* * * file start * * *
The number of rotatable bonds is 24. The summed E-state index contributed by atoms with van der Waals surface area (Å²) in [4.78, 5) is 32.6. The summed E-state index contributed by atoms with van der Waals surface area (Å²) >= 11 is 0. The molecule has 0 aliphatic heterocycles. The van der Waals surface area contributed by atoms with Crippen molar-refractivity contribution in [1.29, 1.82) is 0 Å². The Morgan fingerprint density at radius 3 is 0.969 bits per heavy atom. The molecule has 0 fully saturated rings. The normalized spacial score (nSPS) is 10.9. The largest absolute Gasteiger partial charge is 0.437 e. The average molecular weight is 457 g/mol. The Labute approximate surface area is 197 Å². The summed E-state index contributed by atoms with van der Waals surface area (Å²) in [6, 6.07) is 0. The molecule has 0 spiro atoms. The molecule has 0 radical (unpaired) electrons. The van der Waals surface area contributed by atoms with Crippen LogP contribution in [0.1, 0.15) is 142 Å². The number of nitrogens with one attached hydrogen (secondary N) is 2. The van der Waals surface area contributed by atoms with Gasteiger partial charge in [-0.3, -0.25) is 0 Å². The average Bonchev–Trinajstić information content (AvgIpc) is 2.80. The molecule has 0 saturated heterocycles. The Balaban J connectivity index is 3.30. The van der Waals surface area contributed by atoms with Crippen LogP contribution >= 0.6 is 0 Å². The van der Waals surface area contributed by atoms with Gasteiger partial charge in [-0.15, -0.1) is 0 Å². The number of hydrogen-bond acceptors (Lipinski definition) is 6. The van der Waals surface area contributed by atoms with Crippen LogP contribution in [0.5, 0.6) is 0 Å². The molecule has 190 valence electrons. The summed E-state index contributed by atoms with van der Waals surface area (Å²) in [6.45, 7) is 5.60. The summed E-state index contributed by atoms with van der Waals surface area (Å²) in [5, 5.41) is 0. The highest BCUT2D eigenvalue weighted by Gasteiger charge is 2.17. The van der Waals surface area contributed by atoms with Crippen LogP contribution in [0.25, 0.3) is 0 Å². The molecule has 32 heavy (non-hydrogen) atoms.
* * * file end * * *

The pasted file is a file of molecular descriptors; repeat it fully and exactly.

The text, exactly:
The number of rotatable bonds is 24. The summed E-state index contributed by atoms with van der Waals surface area (Å²) in [4.78, 5) is 32.6. The summed E-state index contributed by atoms with van der Waals surface area (Å²) >= 11 is 0. The molecule has 0 aliphatic heterocycles. The van der Waals surface area contributed by atoms with Crippen molar-refractivity contribution in [1.29, 1.82) is 0 Å². The Morgan fingerprint density at radius 3 is 0.969 bits per heavy atom. The molecule has 0 fully saturated rings. The normalized spacial score (nSPS) is 10.9. The largest absolute Gasteiger partial charge is 0.437 e. The average molecular weight is 457 g/mol. The Labute approximate surface area is 197 Å². The summed E-state index contributed by atoms with van der Waals surface area (Å²) in [6, 6.07) is 0. The molecule has 0 spiro atoms. The molecule has 0 radical (unpaired) electrons. The van der Waals surface area contributed by atoms with Crippen LogP contribution in [0.1, 0.15) is 142 Å². The number of nitrogens with one attached hydrogen (secondary N) is 2. The van der Waals surface area contributed by atoms with Gasteiger partial charge in [-0.3, -0.25) is 0 Å². The average Bonchev–Trinajstić information content (AvgIpc) is 2.80. The molecule has 0 saturated heterocycles. The Balaban J connectivity index is 3.30. The van der Waals surface area contributed by atoms with Crippen LogP contribution >= 0.6 is 0 Å². The van der Waals surface area contributed by atoms with Gasteiger partial charge in [-0.15, -0.1) is 0 Å². The number of hydrogen-bond acceptors (Lipinski definition) is 6. The van der Waals surface area contributed by atoms with Crippen LogP contribution in [0.5, 0.6) is 0 Å². The molecule has 190 valence electrons. The summed E-state index contributed by atoms with van der Waals surface area (Å²) in [6.45, 7) is 5.60. The summed E-state index contributed by atoms with van der Waals surface area (Å²) in [5, 5.41) is 0. The highest BCUT2D eigenvalue weighted by Gasteiger charge is 2.17. The van der Waals surface area contributed by atoms with Crippen LogP contribution in [0.25, 0.3) is 0 Å². The molecule has 32 heavy (non-hydrogen) atoms.